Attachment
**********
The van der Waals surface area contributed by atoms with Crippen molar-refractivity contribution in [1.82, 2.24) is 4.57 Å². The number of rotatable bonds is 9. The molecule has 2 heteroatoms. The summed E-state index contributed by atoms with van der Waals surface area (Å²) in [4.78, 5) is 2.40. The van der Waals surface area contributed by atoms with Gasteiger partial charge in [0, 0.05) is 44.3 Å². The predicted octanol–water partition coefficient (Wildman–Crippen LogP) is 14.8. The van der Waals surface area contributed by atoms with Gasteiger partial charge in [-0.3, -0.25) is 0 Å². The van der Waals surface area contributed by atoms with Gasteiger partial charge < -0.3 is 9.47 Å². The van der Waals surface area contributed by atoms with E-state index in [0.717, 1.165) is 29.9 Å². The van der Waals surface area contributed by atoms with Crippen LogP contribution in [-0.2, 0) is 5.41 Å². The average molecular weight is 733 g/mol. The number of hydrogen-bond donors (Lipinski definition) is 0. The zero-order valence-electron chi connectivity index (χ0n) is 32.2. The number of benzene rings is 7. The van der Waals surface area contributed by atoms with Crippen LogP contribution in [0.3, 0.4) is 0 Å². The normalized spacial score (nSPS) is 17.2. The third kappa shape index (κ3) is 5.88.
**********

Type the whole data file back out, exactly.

The van der Waals surface area contributed by atoms with Crippen molar-refractivity contribution in [1.82, 2.24) is 4.57 Å². The number of rotatable bonds is 9. The molecule has 2 heteroatoms. The summed E-state index contributed by atoms with van der Waals surface area (Å²) in [4.78, 5) is 2.40. The van der Waals surface area contributed by atoms with Gasteiger partial charge in [0, 0.05) is 44.3 Å². The predicted octanol–water partition coefficient (Wildman–Crippen LogP) is 14.8. The van der Waals surface area contributed by atoms with Gasteiger partial charge in [-0.3, -0.25) is 0 Å². The van der Waals surface area contributed by atoms with Gasteiger partial charge < -0.3 is 9.47 Å². The van der Waals surface area contributed by atoms with E-state index in [0.717, 1.165) is 29.9 Å². The van der Waals surface area contributed by atoms with Crippen LogP contribution in [-0.2, 0) is 5.41 Å². The average molecular weight is 733 g/mol. The number of hydrogen-bond donors (Lipinski definition) is 0. The zero-order valence-electron chi connectivity index (χ0n) is 32.2. The number of benzene rings is 7. The van der Waals surface area contributed by atoms with Crippen LogP contribution in [0.3, 0.4) is 0 Å². The normalized spacial score (nSPS) is 17.2. The third kappa shape index (κ3) is 5.88.